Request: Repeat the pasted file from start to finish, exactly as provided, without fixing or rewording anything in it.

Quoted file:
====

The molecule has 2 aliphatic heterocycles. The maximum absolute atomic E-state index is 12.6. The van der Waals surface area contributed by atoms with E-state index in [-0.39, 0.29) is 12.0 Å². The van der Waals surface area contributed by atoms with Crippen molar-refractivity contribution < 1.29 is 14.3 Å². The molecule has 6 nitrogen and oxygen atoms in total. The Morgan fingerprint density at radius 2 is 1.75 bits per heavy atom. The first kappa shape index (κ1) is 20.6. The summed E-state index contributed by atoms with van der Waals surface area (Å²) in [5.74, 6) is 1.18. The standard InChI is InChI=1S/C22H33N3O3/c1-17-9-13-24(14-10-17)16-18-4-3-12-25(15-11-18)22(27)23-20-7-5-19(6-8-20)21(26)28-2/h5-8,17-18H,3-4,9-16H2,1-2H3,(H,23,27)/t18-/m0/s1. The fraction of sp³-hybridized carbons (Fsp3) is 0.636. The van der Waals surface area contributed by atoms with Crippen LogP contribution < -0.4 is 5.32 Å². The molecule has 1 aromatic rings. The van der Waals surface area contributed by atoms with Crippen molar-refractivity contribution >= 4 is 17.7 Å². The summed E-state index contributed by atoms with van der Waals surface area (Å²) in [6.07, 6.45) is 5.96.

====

The molecule has 2 aliphatic heterocycles. The maximum absolute atomic E-state index is 12.6. The van der Waals surface area contributed by atoms with E-state index in [-0.39, 0.29) is 12.0 Å². The van der Waals surface area contributed by atoms with Crippen molar-refractivity contribution < 1.29 is 14.3 Å². The molecule has 6 nitrogen and oxygen atoms in total. The Morgan fingerprint density at radius 2 is 1.75 bits per heavy atom. The first kappa shape index (κ1) is 20.6. The summed E-state index contributed by atoms with van der Waals surface area (Å²) in [5.74, 6) is 1.18. The standard InChI is InChI=1S/C22H33N3O3/c1-17-9-13-24(14-10-17)16-18-4-3-12-25(15-11-18)22(27)23-20-7-5-19(6-8-20)21(26)28-2/h5-8,17-18H,3-4,9-16H2,1-2H3,(H,23,27)/t18-/m0/s1. The fraction of sp³-hybridized carbons (Fsp3) is 0.636. The van der Waals surface area contributed by atoms with Crippen LogP contribution < -0.4 is 5.32 Å². The molecule has 1 aromatic rings. The van der Waals surface area contributed by atoms with Crippen molar-refractivity contribution >= 4 is 17.7 Å². The summed E-state index contributed by atoms with van der Waals surface area (Å²) in [6.07, 6.45) is 5.96.